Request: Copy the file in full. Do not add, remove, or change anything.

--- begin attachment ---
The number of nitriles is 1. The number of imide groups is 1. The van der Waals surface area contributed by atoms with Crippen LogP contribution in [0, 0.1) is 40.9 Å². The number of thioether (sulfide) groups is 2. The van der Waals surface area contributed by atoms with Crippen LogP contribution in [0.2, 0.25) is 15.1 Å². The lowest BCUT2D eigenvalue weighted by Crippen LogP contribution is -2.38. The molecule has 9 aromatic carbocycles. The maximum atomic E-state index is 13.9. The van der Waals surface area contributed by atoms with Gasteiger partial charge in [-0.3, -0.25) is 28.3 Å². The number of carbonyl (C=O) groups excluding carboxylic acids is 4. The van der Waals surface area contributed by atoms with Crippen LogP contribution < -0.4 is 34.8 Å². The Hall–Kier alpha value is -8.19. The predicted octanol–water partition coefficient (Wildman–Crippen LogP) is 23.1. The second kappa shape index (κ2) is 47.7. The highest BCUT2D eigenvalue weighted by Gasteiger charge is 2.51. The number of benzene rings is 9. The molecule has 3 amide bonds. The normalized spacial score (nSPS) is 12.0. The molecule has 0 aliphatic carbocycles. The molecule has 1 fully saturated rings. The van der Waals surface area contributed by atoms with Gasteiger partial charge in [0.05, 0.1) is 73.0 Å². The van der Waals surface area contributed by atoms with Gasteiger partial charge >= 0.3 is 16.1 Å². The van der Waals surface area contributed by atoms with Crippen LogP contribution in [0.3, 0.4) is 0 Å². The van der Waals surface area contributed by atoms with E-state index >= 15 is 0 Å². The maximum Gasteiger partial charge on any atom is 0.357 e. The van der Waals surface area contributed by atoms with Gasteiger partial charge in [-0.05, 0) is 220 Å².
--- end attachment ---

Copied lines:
The number of nitriles is 1. The number of imide groups is 1. The van der Waals surface area contributed by atoms with Crippen LogP contribution in [0, 0.1) is 40.9 Å². The number of thioether (sulfide) groups is 2. The van der Waals surface area contributed by atoms with Crippen LogP contribution in [0.2, 0.25) is 15.1 Å². The lowest BCUT2D eigenvalue weighted by Crippen LogP contribution is -2.38. The molecule has 9 aromatic carbocycles. The maximum atomic E-state index is 13.9. The van der Waals surface area contributed by atoms with Gasteiger partial charge in [-0.3, -0.25) is 28.3 Å². The number of carbonyl (C=O) groups excluding carboxylic acids is 4. The van der Waals surface area contributed by atoms with Crippen LogP contribution < -0.4 is 34.8 Å². The Hall–Kier alpha value is -8.19. The predicted octanol–water partition coefficient (Wildman–Crippen LogP) is 23.1. The second kappa shape index (κ2) is 47.7. The highest BCUT2D eigenvalue weighted by Gasteiger charge is 2.51. The number of benzene rings is 9. The molecule has 3 amide bonds. The normalized spacial score (nSPS) is 12.0. The molecule has 0 aliphatic carbocycles. The molecule has 1 fully saturated rings. The van der Waals surface area contributed by atoms with Gasteiger partial charge in [0.05, 0.1) is 73.0 Å². The van der Waals surface area contributed by atoms with Gasteiger partial charge >= 0.3 is 16.1 Å². The van der Waals surface area contributed by atoms with Crippen LogP contribution in [0.3, 0.4) is 0 Å². The van der Waals surface area contributed by atoms with E-state index >= 15 is 0 Å². The maximum Gasteiger partial charge on any atom is 0.357 e. The van der Waals surface area contributed by atoms with Gasteiger partial charge in [-0.05, 0) is 220 Å².